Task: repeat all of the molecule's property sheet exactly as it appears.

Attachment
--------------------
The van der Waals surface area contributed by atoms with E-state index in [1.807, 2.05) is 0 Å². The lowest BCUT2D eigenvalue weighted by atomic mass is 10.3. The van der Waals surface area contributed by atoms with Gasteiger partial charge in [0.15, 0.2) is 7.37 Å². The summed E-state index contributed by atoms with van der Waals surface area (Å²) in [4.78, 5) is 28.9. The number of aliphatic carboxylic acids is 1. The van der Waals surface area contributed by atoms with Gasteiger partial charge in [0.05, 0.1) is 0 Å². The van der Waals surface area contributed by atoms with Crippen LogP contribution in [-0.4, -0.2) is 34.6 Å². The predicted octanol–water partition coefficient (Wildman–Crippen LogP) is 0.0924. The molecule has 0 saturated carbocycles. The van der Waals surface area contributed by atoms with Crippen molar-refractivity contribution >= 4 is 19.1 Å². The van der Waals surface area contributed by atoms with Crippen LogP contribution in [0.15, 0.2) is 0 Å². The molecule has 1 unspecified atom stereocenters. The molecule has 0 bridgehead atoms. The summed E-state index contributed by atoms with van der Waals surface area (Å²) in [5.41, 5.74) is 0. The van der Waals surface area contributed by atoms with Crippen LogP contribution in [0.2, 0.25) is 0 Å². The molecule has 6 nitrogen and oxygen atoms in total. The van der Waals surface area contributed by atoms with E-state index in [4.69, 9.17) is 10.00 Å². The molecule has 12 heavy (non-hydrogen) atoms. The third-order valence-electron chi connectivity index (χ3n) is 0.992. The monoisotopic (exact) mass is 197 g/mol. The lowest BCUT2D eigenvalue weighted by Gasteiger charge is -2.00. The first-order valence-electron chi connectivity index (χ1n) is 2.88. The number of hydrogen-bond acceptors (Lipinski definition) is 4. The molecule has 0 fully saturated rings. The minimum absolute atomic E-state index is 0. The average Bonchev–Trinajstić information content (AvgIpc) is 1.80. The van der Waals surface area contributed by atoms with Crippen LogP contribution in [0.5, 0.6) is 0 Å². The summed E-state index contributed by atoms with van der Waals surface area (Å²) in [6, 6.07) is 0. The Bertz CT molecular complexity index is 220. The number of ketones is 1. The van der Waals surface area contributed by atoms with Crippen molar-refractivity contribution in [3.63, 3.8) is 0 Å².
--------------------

The van der Waals surface area contributed by atoms with E-state index in [1.807, 2.05) is 0 Å². The lowest BCUT2D eigenvalue weighted by atomic mass is 10.3. The van der Waals surface area contributed by atoms with Gasteiger partial charge in [0.15, 0.2) is 7.37 Å². The summed E-state index contributed by atoms with van der Waals surface area (Å²) in [4.78, 5) is 28.9. The number of aliphatic carboxylic acids is 1. The van der Waals surface area contributed by atoms with Gasteiger partial charge in [0.05, 0.1) is 0 Å². The van der Waals surface area contributed by atoms with Crippen LogP contribution in [-0.4, -0.2) is 34.6 Å². The predicted octanol–water partition coefficient (Wildman–Crippen LogP) is 0.0924. The molecule has 0 saturated carbocycles. The van der Waals surface area contributed by atoms with Crippen molar-refractivity contribution >= 4 is 19.1 Å². The van der Waals surface area contributed by atoms with Crippen LogP contribution in [0.15, 0.2) is 0 Å². The molecule has 1 unspecified atom stereocenters. The molecule has 0 bridgehead atoms. The summed E-state index contributed by atoms with van der Waals surface area (Å²) in [5.41, 5.74) is 0. The van der Waals surface area contributed by atoms with Crippen LogP contribution in [0.2, 0.25) is 0 Å². The molecule has 6 nitrogen and oxygen atoms in total. The van der Waals surface area contributed by atoms with E-state index in [4.69, 9.17) is 10.00 Å². The molecule has 12 heavy (non-hydrogen) atoms. The third-order valence-electron chi connectivity index (χ3n) is 0.992. The monoisotopic (exact) mass is 197 g/mol. The lowest BCUT2D eigenvalue weighted by Gasteiger charge is -2.00. The first-order valence-electron chi connectivity index (χ1n) is 2.88. The number of hydrogen-bond acceptors (Lipinski definition) is 4. The molecule has 0 fully saturated rings. The minimum absolute atomic E-state index is 0. The average Bonchev–Trinajstić information content (AvgIpc) is 1.80. The van der Waals surface area contributed by atoms with Crippen LogP contribution in [0.5, 0.6) is 0 Å². The summed E-state index contributed by atoms with van der Waals surface area (Å²) in [6, 6.07) is 0. The Bertz CT molecular complexity index is 220. The number of ketones is 1. The van der Waals surface area contributed by atoms with Crippen molar-refractivity contribution in [3.63, 3.8) is 0 Å².